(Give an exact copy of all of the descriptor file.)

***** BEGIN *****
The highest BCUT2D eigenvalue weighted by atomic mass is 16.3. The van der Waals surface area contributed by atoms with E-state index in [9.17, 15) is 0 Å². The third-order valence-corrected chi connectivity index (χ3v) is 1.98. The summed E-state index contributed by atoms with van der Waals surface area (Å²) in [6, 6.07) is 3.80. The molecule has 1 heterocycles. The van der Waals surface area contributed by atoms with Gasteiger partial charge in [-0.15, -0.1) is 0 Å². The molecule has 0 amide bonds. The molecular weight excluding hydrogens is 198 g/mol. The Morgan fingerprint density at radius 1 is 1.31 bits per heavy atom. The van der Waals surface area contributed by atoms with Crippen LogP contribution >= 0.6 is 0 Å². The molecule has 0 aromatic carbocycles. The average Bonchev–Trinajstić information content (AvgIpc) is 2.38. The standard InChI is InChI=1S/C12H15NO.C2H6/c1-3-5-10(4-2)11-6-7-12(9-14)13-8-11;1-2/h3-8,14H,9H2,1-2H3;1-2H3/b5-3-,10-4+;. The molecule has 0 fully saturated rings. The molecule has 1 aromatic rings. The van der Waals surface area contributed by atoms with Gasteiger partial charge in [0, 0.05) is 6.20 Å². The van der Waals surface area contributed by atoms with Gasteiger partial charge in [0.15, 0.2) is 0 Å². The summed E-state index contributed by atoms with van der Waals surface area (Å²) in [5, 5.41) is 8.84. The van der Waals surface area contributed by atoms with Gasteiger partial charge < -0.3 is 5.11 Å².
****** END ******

The highest BCUT2D eigenvalue weighted by atomic mass is 16.3. The van der Waals surface area contributed by atoms with E-state index in [9.17, 15) is 0 Å². The third-order valence-corrected chi connectivity index (χ3v) is 1.98. The summed E-state index contributed by atoms with van der Waals surface area (Å²) in [6, 6.07) is 3.80. The molecule has 1 heterocycles. The van der Waals surface area contributed by atoms with Gasteiger partial charge in [-0.15, -0.1) is 0 Å². The molecule has 0 amide bonds. The molecular weight excluding hydrogens is 198 g/mol. The Morgan fingerprint density at radius 1 is 1.31 bits per heavy atom. The van der Waals surface area contributed by atoms with Crippen LogP contribution >= 0.6 is 0 Å². The molecule has 0 aromatic carbocycles. The average Bonchev–Trinajstić information content (AvgIpc) is 2.38. The standard InChI is InChI=1S/C12H15NO.C2H6/c1-3-5-10(4-2)11-6-7-12(9-14)13-8-11;1-2/h3-8,14H,9H2,1-2H3;1-2H3/b5-3-,10-4+;. The molecule has 0 fully saturated rings. The molecule has 1 aromatic rings. The van der Waals surface area contributed by atoms with Gasteiger partial charge in [0, 0.05) is 6.20 Å². The van der Waals surface area contributed by atoms with Gasteiger partial charge in [0.15, 0.2) is 0 Å². The summed E-state index contributed by atoms with van der Waals surface area (Å²) in [5, 5.41) is 8.84. The van der Waals surface area contributed by atoms with Gasteiger partial charge < -0.3 is 5.11 Å².